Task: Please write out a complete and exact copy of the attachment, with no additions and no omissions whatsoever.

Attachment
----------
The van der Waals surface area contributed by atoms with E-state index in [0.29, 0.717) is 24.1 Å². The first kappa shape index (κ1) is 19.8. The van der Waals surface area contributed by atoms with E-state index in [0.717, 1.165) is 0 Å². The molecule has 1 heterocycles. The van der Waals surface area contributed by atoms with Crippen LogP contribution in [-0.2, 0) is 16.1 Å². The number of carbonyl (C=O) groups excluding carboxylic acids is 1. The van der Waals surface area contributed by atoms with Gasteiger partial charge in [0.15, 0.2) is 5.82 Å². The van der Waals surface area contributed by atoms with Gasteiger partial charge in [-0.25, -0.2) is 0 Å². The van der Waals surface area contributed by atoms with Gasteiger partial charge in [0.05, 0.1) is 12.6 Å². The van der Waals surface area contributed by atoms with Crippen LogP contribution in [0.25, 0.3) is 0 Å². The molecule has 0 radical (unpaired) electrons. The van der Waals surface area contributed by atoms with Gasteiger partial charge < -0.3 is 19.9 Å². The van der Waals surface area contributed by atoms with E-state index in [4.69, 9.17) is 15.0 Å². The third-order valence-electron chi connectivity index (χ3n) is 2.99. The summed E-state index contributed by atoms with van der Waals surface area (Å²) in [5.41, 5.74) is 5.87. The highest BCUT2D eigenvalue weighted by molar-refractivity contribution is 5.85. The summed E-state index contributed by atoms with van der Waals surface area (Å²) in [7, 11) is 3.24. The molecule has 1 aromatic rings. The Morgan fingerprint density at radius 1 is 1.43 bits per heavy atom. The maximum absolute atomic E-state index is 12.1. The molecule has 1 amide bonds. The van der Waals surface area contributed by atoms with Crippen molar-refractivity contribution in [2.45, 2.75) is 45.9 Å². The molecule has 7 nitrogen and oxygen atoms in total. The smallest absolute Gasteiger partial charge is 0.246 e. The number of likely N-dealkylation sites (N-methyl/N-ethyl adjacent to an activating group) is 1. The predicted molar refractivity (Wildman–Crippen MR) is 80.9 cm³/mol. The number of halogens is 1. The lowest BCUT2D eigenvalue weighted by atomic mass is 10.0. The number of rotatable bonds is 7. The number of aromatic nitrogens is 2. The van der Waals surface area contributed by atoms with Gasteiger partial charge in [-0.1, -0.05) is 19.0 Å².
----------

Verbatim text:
The van der Waals surface area contributed by atoms with E-state index in [0.29, 0.717) is 24.1 Å². The first kappa shape index (κ1) is 19.8. The van der Waals surface area contributed by atoms with E-state index in [0.717, 1.165) is 0 Å². The molecule has 1 heterocycles. The van der Waals surface area contributed by atoms with Crippen LogP contribution in [-0.2, 0) is 16.1 Å². The number of carbonyl (C=O) groups excluding carboxylic acids is 1. The van der Waals surface area contributed by atoms with Gasteiger partial charge in [0.15, 0.2) is 5.82 Å². The van der Waals surface area contributed by atoms with Gasteiger partial charge in [-0.25, -0.2) is 0 Å². The van der Waals surface area contributed by atoms with Gasteiger partial charge in [0.05, 0.1) is 12.6 Å². The van der Waals surface area contributed by atoms with Crippen LogP contribution in [0.25, 0.3) is 0 Å². The molecule has 0 radical (unpaired) electrons. The van der Waals surface area contributed by atoms with Gasteiger partial charge < -0.3 is 19.9 Å². The van der Waals surface area contributed by atoms with E-state index in [4.69, 9.17) is 15.0 Å². The third-order valence-electron chi connectivity index (χ3n) is 2.99. The summed E-state index contributed by atoms with van der Waals surface area (Å²) in [5.41, 5.74) is 5.87. The highest BCUT2D eigenvalue weighted by molar-refractivity contribution is 5.85. The summed E-state index contributed by atoms with van der Waals surface area (Å²) in [7, 11) is 3.24. The molecule has 1 aromatic rings. The Morgan fingerprint density at radius 1 is 1.43 bits per heavy atom. The maximum absolute atomic E-state index is 12.1. The molecule has 1 amide bonds. The van der Waals surface area contributed by atoms with Crippen molar-refractivity contribution in [2.45, 2.75) is 45.9 Å². The molecule has 7 nitrogen and oxygen atoms in total. The smallest absolute Gasteiger partial charge is 0.246 e. The number of likely N-dealkylation sites (N-methyl/N-ethyl adjacent to an activating group) is 1. The predicted molar refractivity (Wildman–Crippen MR) is 80.9 cm³/mol. The number of halogens is 1. The lowest BCUT2D eigenvalue weighted by atomic mass is 10.0. The number of rotatable bonds is 7. The number of aromatic nitrogens is 2. The van der Waals surface area contributed by atoms with Gasteiger partial charge in [-0.1, -0.05) is 19.0 Å².